• 918th Rifle Regiment
  • 922nd Rifle Regiment
  • 926th Rifle Regiment
  • 790th Artillery Regiment[3]
  • 308th Antitank Battalion
  • 527th Antiaircraft Battalion
  • 418th Sapper Battalion
  • 670th Signal Battalion
  • 329th Reconnaissance Company

The division was first assigned to 30th Army in Western Front. On July 21, the army commander disbanded the 110th Tank Division and distributed its battalions to his rifle divisions; this battalion was supposed to consist of two companies, one of ten T-34s and one of ten BT of T-26 light tanks, plus a command tank.[4]

Combat serviceEdit

The 250th was almost immediately committed to heavy fighting north of Smolensk, in the course of which, on July 26, the divisional commander, Mjr. Gen. Ivan Gorbachyov, died of wounds sustained in combat south of Belyi.[5] In the course of this fighting, by Aug. 1 the three rifle regiments were reduced to the following strengths:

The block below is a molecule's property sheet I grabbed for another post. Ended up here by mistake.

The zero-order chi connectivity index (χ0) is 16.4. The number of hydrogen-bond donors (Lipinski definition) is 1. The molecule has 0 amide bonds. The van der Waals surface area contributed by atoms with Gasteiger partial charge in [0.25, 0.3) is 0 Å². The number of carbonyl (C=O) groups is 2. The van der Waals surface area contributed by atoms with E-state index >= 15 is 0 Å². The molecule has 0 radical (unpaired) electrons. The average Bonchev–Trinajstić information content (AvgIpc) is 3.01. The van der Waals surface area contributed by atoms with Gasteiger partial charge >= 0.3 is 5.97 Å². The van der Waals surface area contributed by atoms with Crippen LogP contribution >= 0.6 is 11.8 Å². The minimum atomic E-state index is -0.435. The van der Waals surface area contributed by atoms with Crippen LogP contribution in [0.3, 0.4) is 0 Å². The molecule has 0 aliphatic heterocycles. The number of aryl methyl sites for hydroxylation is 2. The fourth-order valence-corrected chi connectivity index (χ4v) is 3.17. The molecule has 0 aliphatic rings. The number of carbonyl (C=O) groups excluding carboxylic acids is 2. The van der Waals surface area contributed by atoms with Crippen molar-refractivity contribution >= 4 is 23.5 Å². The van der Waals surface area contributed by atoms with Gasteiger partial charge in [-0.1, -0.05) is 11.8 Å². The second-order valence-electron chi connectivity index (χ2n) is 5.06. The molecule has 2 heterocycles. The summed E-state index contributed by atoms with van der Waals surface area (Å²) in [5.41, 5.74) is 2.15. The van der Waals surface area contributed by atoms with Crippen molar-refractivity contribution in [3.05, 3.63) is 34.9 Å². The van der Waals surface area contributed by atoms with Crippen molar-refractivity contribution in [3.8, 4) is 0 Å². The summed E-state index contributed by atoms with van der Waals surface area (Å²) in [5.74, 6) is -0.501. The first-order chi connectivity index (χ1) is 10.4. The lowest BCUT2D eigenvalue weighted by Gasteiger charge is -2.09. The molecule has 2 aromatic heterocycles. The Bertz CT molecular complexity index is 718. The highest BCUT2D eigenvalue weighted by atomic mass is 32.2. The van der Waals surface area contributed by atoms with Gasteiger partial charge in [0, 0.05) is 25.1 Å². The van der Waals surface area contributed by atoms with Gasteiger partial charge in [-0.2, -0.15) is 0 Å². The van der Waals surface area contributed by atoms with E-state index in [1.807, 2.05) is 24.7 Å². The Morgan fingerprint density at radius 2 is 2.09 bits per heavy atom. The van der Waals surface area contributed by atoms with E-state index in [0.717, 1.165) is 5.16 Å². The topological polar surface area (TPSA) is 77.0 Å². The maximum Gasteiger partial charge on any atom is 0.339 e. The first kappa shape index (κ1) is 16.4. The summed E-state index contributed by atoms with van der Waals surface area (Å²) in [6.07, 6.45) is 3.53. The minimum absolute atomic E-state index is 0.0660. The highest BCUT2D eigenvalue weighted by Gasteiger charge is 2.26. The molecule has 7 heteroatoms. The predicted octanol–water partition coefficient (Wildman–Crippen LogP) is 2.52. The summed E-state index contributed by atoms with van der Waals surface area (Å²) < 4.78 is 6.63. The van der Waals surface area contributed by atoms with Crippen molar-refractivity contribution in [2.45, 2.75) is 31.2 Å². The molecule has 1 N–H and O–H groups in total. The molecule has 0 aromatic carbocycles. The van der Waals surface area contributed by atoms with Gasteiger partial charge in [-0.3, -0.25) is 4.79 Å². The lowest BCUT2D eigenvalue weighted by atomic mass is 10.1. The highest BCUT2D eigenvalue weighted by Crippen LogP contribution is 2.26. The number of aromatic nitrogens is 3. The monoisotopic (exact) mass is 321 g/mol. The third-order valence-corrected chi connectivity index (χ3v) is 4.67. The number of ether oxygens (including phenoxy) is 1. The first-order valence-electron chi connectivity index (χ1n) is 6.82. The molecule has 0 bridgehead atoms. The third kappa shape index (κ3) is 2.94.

• 918th: 727 men
  • 922nd: 1,195 men
  • 926th: 526 men

After about two weeks of combat, the division had lost about half its strength. As well, by Aug. 5 the tank battalion was down to eight T-34s, one T-26, two BT-7s and six BT-5s, when the division was transferred to 29th Army. By early October the 250th had lost all its armor, and was reduced to 500 men fighting at Olenino. It received 500 stragglers from the Soviet rear, but this did not make it a cohesive unit, and the army did not consider the division a combat-effective unit during the following months.[6]